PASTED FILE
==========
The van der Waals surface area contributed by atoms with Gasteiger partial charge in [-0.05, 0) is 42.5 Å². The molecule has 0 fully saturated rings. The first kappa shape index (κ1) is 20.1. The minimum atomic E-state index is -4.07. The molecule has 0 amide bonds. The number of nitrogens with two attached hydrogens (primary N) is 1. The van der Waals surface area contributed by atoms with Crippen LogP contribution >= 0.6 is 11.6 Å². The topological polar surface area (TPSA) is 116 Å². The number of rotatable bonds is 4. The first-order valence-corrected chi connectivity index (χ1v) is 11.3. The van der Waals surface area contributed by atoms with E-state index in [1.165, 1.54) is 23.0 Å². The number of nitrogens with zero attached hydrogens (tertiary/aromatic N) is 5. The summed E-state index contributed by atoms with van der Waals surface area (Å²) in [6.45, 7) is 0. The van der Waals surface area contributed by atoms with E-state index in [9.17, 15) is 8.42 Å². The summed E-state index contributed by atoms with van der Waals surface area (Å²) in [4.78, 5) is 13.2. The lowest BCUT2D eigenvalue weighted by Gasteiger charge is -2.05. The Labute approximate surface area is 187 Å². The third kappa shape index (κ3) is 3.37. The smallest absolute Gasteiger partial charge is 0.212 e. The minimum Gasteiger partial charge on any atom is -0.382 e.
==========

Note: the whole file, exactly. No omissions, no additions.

The van der Waals surface area contributed by atoms with Gasteiger partial charge in [-0.05, 0) is 42.5 Å². The molecule has 0 fully saturated rings. The first kappa shape index (κ1) is 20.1. The minimum atomic E-state index is -4.07. The molecule has 0 amide bonds. The number of nitrogens with two attached hydrogens (primary N) is 1. The van der Waals surface area contributed by atoms with Crippen LogP contribution >= 0.6 is 11.6 Å². The topological polar surface area (TPSA) is 116 Å². The number of rotatable bonds is 4. The first-order valence-corrected chi connectivity index (χ1v) is 11.3. The van der Waals surface area contributed by atoms with E-state index in [1.165, 1.54) is 23.0 Å². The number of nitrogens with zero attached hydrogens (tertiary/aromatic N) is 5. The summed E-state index contributed by atoms with van der Waals surface area (Å²) in [6.45, 7) is 0. The van der Waals surface area contributed by atoms with E-state index in [9.17, 15) is 8.42 Å². The summed E-state index contributed by atoms with van der Waals surface area (Å²) in [4.78, 5) is 13.2. The lowest BCUT2D eigenvalue weighted by Gasteiger charge is -2.05. The Labute approximate surface area is 187 Å². The third kappa shape index (κ3) is 3.37. The smallest absolute Gasteiger partial charge is 0.212 e. The minimum Gasteiger partial charge on any atom is -0.382 e.